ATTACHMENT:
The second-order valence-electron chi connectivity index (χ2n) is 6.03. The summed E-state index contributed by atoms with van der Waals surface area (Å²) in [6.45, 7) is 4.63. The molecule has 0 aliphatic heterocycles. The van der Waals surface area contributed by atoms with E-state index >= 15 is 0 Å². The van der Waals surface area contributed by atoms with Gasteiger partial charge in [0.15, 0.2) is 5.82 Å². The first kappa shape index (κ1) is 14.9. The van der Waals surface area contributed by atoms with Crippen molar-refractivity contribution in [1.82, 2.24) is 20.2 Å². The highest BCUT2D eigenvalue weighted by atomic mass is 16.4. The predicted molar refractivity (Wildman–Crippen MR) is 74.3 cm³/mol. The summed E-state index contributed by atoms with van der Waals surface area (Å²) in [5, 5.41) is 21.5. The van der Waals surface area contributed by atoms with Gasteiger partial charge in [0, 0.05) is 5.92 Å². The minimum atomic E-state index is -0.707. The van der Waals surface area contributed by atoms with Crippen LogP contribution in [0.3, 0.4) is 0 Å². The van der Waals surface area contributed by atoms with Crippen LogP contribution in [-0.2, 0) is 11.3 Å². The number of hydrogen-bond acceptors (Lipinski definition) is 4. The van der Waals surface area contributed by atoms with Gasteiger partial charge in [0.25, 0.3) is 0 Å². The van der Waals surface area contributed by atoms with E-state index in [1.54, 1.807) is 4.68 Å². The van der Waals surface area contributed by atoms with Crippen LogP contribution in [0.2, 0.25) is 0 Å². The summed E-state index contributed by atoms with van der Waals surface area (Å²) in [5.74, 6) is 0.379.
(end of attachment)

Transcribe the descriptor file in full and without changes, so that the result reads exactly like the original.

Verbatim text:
The second-order valence-electron chi connectivity index (χ2n) is 6.03. The summed E-state index contributed by atoms with van der Waals surface area (Å²) in [6.45, 7) is 4.63. The molecule has 0 aliphatic heterocycles. The van der Waals surface area contributed by atoms with E-state index >= 15 is 0 Å². The van der Waals surface area contributed by atoms with Gasteiger partial charge in [0.15, 0.2) is 5.82 Å². The first kappa shape index (κ1) is 14.9. The van der Waals surface area contributed by atoms with Crippen molar-refractivity contribution in [1.82, 2.24) is 20.2 Å². The highest BCUT2D eigenvalue weighted by atomic mass is 16.4. The predicted molar refractivity (Wildman–Crippen MR) is 74.3 cm³/mol. The summed E-state index contributed by atoms with van der Waals surface area (Å²) in [5, 5.41) is 21.5. The van der Waals surface area contributed by atoms with Gasteiger partial charge in [0, 0.05) is 5.92 Å². The minimum atomic E-state index is -0.707. The van der Waals surface area contributed by atoms with Crippen LogP contribution in [0.3, 0.4) is 0 Å². The van der Waals surface area contributed by atoms with Crippen LogP contribution in [-0.2, 0) is 11.3 Å². The number of hydrogen-bond acceptors (Lipinski definition) is 4. The van der Waals surface area contributed by atoms with Gasteiger partial charge in [0.25, 0.3) is 0 Å². The van der Waals surface area contributed by atoms with E-state index in [1.54, 1.807) is 4.68 Å². The van der Waals surface area contributed by atoms with Crippen LogP contribution in [0.2, 0.25) is 0 Å². The summed E-state index contributed by atoms with van der Waals surface area (Å²) in [5.74, 6) is 0.379.